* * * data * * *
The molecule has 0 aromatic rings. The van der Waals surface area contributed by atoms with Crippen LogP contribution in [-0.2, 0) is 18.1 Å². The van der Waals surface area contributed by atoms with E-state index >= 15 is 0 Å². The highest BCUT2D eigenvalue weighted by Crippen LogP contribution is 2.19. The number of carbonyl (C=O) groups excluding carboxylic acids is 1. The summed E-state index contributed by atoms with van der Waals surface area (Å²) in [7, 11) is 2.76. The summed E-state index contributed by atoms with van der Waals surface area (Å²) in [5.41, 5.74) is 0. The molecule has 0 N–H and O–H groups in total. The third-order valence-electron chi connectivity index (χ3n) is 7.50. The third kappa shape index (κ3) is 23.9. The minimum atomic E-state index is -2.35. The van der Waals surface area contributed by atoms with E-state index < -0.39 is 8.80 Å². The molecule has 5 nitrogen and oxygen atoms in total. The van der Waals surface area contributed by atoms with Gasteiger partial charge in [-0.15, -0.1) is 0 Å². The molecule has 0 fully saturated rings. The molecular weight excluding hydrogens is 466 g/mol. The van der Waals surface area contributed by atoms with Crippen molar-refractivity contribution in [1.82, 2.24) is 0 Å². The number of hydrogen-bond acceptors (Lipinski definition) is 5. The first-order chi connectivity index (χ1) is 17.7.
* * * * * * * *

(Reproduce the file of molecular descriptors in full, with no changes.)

The molecule has 0 aromatic rings. The van der Waals surface area contributed by atoms with Crippen LogP contribution in [-0.2, 0) is 18.1 Å². The van der Waals surface area contributed by atoms with E-state index >= 15 is 0 Å². The highest BCUT2D eigenvalue weighted by Crippen LogP contribution is 2.19. The number of carbonyl (C=O) groups excluding carboxylic acids is 1. The summed E-state index contributed by atoms with van der Waals surface area (Å²) in [7, 11) is 2.76. The summed E-state index contributed by atoms with van der Waals surface area (Å²) in [5.41, 5.74) is 0. The molecule has 0 N–H and O–H groups in total. The third-order valence-electron chi connectivity index (χ3n) is 7.50. The third kappa shape index (κ3) is 23.9. The minimum atomic E-state index is -2.35. The van der Waals surface area contributed by atoms with E-state index < -0.39 is 8.80 Å². The molecule has 5 nitrogen and oxygen atoms in total. The van der Waals surface area contributed by atoms with Gasteiger partial charge in [-0.15, -0.1) is 0 Å². The molecule has 0 fully saturated rings. The molecular weight excluding hydrogens is 466 g/mol. The van der Waals surface area contributed by atoms with Crippen molar-refractivity contribution in [1.82, 2.24) is 0 Å². The number of hydrogen-bond acceptors (Lipinski definition) is 5. The first-order chi connectivity index (χ1) is 17.7.